Her talk coincides with National Minority Health Month. She will speak Wednesday, April 17, at noon in Health and Human Services Building Room 1711.

Dawson

She also will discuss ways the Ohio Commission on Minority Health is working to eliminate differences in health status between racial and ethnic minority and non-minority populations by providing leadership and guidance on the best ways to address racial and ethnic health disparities and specific health needs of racial and ethnic minority groups.

The Ohio Commission on Minority Health is the nation’s first state office of minority health in response to the disparity in health status between Ohio’s minority and non-minority populations.

“People should attend to have a better appreciation of the importance of culturally competent practices and a better understanding on the importance of eradicating racial and ethnic disparities in health and health care,” Jody Morris, associate lecturer in the College of Health and Human Services.

Morris also wants attendees to leave with a better understanding of ways to reduce health inequities in minority communities and foster a society where the opportunity for health equity exists for all persons and, ideally, eliminates the social and economic barriers to good health.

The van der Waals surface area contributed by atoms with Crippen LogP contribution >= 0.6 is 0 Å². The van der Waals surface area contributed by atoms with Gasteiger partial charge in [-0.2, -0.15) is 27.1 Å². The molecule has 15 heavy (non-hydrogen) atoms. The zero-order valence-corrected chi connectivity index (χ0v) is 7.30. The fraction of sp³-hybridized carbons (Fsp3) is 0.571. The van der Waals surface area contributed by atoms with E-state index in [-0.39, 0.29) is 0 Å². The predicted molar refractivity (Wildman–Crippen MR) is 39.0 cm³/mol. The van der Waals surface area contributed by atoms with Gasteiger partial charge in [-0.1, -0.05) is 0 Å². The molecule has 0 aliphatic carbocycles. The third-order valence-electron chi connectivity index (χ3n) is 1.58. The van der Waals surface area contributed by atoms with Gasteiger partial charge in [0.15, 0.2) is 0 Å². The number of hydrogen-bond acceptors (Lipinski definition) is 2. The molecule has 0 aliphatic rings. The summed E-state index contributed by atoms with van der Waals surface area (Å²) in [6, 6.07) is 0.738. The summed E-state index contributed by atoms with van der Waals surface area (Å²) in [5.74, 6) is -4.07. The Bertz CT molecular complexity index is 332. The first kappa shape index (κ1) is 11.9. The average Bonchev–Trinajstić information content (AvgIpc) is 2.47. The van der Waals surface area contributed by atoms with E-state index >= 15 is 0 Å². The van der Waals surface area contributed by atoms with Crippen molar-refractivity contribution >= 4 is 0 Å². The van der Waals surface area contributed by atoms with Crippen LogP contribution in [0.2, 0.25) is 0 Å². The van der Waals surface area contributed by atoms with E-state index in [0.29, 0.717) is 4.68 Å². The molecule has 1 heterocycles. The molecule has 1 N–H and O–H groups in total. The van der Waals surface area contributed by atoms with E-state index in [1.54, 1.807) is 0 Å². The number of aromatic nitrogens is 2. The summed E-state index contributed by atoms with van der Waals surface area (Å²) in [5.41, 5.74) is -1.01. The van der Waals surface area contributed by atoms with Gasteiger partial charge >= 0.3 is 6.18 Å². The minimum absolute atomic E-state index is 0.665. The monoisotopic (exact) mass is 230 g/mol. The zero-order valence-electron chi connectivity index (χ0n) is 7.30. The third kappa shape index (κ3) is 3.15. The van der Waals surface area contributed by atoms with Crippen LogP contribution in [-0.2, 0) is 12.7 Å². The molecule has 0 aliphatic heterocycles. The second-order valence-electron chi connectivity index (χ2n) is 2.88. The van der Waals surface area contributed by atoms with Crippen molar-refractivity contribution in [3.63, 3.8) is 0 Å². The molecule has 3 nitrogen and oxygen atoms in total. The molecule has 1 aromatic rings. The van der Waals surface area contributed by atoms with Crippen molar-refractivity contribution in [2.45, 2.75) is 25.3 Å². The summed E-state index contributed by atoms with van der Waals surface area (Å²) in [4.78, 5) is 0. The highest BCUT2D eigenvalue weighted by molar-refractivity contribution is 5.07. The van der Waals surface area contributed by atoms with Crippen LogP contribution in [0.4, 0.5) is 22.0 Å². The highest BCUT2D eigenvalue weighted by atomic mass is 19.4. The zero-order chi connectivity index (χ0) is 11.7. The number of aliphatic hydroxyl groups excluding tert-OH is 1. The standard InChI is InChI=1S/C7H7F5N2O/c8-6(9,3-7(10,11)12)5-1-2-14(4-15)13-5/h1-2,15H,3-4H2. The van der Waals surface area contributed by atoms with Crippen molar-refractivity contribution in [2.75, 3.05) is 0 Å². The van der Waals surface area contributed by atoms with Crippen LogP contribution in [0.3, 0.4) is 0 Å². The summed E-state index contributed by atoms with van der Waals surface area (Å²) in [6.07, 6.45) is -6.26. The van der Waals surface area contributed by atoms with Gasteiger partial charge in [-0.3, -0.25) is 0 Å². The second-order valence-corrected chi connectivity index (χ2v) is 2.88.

The free, public event is sponsored by the College of Health and Human Services Diversity and Conclusion Committee. A light lunch will be provided.

UToledo opioid epidemic expo, teach-in April 5

The University of Toledo, as part of its ongoing commitment to address the opioid epidemic in northwest Ohio and beyond, will host an educational resource expo and hold a community-wide teach-in Friday, April 5.

Together, the events are meant to serve as a day of community impact that will
provide links to community resources and a data-driven overview of the epidemic, while addressing myths and misconceptions that can serve as a barrier to seeking treatment.

“There tends to be a social stigma associated with opioid use disorder, but it’s important that people understand opioid use disorder is a complex brain disease that affects people from all backgrounds,” said Dr. Amy Thompson, professor of public health and vice provost for faculty affairs, who serves as co-chair of the UToledo Opioid Task Force. “By reducing that stigma, we can help save lives.”

The 2019 University of Toledo/Community Opioid Prevention Resource Fair and Expo will be held Friday, April 5, from noon to 7 p.m. in the Thompson Student Union Auditorium.

The expo will feature a variety of speakers who will outline how opioids work; the difference between safe, medically necessary use and opioid use disorder; the effect of opioid use disorder on a variety of age groups; and prevention and treatment methods.

Naloxone training will be offered throughout the day, and there will be a variety of community service providers on hand to help connect attendees to key resources. Supervised children’s activities also will be provided.